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Hip Rapper Redman Sets Language Hopping

Record Rack

December 12, 1998|SOREN BAKER

*** 1/2 REDMAN

"Doc's Da Name 2000"

Def Jam

First showcased by rap icons EPMD nearly a decade ago, Redman has proven that he's more than a mere underling. On his first three solo albums, the New Jersey rapper emerged as a charismatic lyricist who used hilarious stories and superior wordplay to create genuine hip-hop magic. Like many other hard-core rappers, he's unapologetic, profane, confrontational and sure of himself. Unlike the competition, however, Redman has a masterful command of language, allowing him to manipulate words and pronunciations as he weaves his hyperbolic tales of life in the ghetto.

"Doc's Da Name 2000" is yet another captivating trip inside the mind of one of hip-hop's most creative storytellers. It's one thing to rap about one of the genre's timeworn subjects (weed); it's another to breathe new life into the subject, as he does throughout the album by using memorable punch lines that are likely to be sampled on future hip-hop recordings.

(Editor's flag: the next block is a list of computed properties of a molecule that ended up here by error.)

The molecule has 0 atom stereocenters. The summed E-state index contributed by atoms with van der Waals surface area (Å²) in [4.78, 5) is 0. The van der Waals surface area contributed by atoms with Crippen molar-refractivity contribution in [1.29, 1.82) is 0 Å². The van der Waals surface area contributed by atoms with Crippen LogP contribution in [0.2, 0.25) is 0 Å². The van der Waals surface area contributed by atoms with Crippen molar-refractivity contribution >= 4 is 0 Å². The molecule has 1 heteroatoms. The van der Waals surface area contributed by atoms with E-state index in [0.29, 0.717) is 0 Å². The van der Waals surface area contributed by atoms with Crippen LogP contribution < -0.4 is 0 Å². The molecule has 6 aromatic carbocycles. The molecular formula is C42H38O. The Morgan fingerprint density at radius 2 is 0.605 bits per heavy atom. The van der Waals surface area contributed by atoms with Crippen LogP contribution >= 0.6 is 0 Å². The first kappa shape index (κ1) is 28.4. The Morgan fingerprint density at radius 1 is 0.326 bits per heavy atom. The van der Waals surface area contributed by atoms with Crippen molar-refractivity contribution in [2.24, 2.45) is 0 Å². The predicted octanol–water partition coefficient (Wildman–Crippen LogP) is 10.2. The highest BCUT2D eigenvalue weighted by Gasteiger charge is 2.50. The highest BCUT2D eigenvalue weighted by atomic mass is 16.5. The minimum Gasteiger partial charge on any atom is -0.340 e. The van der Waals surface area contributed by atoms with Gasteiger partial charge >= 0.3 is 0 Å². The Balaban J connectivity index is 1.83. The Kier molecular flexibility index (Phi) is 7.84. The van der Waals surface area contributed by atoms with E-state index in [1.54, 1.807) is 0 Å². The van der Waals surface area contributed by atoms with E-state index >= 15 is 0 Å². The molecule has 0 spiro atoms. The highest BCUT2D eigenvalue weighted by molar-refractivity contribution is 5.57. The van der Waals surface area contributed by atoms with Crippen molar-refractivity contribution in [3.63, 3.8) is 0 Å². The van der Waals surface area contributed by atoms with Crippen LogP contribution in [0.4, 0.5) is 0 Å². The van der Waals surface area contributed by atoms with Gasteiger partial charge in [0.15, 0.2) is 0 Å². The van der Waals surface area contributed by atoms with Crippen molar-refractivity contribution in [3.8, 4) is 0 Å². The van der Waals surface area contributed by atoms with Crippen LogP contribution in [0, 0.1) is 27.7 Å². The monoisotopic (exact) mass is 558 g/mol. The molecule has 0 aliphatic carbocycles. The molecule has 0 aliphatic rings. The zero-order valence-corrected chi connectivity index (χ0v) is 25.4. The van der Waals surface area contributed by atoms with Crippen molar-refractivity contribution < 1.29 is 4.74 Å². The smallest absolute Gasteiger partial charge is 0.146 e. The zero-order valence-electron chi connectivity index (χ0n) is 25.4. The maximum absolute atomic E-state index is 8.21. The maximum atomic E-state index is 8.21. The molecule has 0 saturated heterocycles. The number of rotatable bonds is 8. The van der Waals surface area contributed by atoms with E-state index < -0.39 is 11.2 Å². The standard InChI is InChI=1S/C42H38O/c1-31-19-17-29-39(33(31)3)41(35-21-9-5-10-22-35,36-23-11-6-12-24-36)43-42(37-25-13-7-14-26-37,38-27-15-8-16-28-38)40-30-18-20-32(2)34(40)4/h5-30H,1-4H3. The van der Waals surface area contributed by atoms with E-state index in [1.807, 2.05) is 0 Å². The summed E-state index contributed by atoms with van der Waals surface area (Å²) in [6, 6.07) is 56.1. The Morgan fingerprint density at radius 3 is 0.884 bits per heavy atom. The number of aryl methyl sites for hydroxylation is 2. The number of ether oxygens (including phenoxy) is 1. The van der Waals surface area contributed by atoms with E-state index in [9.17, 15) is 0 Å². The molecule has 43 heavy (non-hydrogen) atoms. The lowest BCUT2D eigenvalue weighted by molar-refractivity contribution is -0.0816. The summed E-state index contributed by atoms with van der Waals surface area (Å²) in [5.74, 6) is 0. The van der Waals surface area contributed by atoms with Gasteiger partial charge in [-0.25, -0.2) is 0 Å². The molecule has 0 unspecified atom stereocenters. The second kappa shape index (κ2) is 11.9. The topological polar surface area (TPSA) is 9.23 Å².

Production from EPMD's Erick Sermon and Redman himself remains sparse, keeping the focus on what's being said. Still, these catchy, funk-drenched soundscapes draw attention. Less successful is a series of interlude-skits between songs that are funny the first time, but become tiresome after that.

Albums are rated on a scale of one star (poor), two stars (fair), three stars (good) and four stars (excellent). The albums are already released unless otherwise noted.

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